If you turn on any Spanish-speaking radio station right now, you won’t be able to escape the catchy hooks, irresistible beats, and tropical rhythm of reggaeton music. The genre unites Latinxs and Spanish speakers all over the world. First gaining popularity in Puerto Rico, it spread like wildfire across every Latin American country and the rest of the world. Though the songs are irresistible, what is the role of women in this male-dominated and male-centric industry? It is our responsibility to be aware and critical of the media we consume, especially media as popular as reggaeton.
With Daddy Yankee, J Balvin, Bad Bunny, and Ozuna rounding up the top 20 on the Spotify Global Top 200 Chart, it’s clear that reggaeton has managed to infiltrate into mainstream American media. But it is also a deeply male narrative. According to a report made by the Annenberg Inclusion Initiative, “In 2017, 83.2% of artists were men and only 16.8% were women. 2017 marked a six-year low for female artists in popular content. Of 2,767 songwriters credited, 87.7% were male and 12.3% were female.” The report then goes on to show that out of all music producers, female producers make up only 2%, a staggeringly low percentage. Female representation in more mainstream music suffers, but it is only worse in reggaeton music, a genre that has always had disproportionately more male than female artists.
Despite the overwhelming majority of high-profile male reggaeton artists, there is one woman who was instrumental in paving the way for mainstream reggaeton music: Ivy Queen.
Ivy Queen, or as she was commonly called, the Queen of Reggaeton, is the definition of a strong-willed, fearless, and sexually empowered woman. Her career reached its peak in the early 2000s, but despite this, her impact has stood the test of time. She has been nominated for 48 music awards, including Latin Grammy Awards, and won 22 awards including a Billboard Latin Music award. Every song in her repertoire focuses on not tolerating disrespect from anyone, and her music videos consistently portray her as a boss, a powerful woman. All you need is to watch her “La vida es así” music video to know she’s not someone you’d want to mess with. She’s also a key inspiration to the newer generation of female reggaeton artists that are on the rise: Becky G, Natti Natasha, Sofia Reyes, and Karol G.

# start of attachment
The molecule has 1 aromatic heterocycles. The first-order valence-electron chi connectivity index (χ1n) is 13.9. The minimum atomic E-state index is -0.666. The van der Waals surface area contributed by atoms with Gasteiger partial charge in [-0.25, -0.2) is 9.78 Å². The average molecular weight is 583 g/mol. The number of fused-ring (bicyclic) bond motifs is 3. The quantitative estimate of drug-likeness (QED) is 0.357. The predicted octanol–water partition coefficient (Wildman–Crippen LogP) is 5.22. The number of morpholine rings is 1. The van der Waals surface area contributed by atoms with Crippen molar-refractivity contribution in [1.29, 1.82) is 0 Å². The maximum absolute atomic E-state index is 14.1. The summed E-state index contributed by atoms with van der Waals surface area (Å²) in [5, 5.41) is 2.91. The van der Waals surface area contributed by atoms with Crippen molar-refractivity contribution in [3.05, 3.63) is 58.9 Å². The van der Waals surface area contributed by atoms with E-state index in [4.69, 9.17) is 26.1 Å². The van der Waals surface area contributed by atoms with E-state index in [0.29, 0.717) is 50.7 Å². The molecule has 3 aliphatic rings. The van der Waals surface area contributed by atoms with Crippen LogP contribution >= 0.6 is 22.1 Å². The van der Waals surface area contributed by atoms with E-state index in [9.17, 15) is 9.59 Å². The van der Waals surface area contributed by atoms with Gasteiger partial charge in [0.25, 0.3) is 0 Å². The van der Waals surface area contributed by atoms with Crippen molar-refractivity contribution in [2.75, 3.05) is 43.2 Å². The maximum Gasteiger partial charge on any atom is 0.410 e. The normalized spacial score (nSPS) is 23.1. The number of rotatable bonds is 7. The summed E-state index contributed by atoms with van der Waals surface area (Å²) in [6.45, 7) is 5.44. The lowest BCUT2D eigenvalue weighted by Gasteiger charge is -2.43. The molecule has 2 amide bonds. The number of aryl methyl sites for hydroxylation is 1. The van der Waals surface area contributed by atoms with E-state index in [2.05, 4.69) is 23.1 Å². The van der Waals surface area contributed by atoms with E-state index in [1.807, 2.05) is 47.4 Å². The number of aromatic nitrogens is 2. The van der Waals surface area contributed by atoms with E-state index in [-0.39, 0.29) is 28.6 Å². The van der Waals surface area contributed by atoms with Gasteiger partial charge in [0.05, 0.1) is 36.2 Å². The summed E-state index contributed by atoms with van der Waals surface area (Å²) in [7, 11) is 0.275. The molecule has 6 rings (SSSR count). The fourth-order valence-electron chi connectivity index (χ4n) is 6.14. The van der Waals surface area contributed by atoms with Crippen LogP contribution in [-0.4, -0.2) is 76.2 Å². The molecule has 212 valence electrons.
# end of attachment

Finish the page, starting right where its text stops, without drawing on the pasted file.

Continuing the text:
What happens when the tables turn and women like Ivy Queen sing freely about sex over the same catchy hooks and irrestisble beats? It seems that when the tables turn, so do the heads of concerned men and women alike, who suddenly decide that these women cannot sing about sex and be respectable the way men can. Men like Maluma can sing songs about cheating on women and make music videos in which women are only desirable sexual objects, but if a female singer even mentions having sex in her songs, listeners claim that it’s wrong, and that she’s a whore. They question how she can ever expect a man to respect her if she doesn’t respect herself.
The strangest thing of all is that every female reggaeton song I’ve ever listened to has always been about two consenting adults having sex. The same cannot be said for many reggaeton songs written and sung by men.
One song by Maluma sticks in my head, “Borro Cassette,” which says, unapologetically:
Que no se acuerda de esa noche
porque ella borró cassette
Dice que no me conoce
y quiero volverla a ver
Te dije mami, tómate un trago
y cuando estés borracha pa’ mi casa nos vamos
Me sorprendió cuando sacaste ese cigarro
tomaste tanto que lo has olvidado
To sum it up simply: he boasts of having sex with a woman who drank so much the night before that she doesn’t even know who he is. It’s seen as fine and acceptable because of the “boys will be boys” rhetoric that is so rampant in the latinx community. Growing up, I’d see the way men in my family were treated like children, being fed and served like kings, while young girls like me learned how to cook and clean at the ripe age of nine.
There is nothing inherently wrong with singing about sex, but when your songs reflect a total disregard for women and relinquish their importance to that of mere sexual objects, there is a deeper issue. It is why so many latina women, like myself, have grown up feeling “small,” and why, as we grow older, we must become outspoken, strong, and fierce.
Supporting more female artists like Becky G, Natti Natasha, and Karol G is not hard: they have fun, they sing about sex, and all you really need to do is stream their music as fervently as you stream that of Maluma, Ozuna, and J Balvin. If we showered these female artists with support, they’d have the ability to make more music and be the representation that is so direly needed for young latinx girls in mainstream media. Also, they’d be able to exert more creative control in producing and writing more of their music. They may even be able to do so for others, completely changing the dynamic within the reggaeton industry. Reggaeton doesn’t have to be another male-dominated narrative, it can just be a Latinx narrative.
Daisy Murguia is a third year Literary Journalism and Spanish double major. She can be reached at email@example.com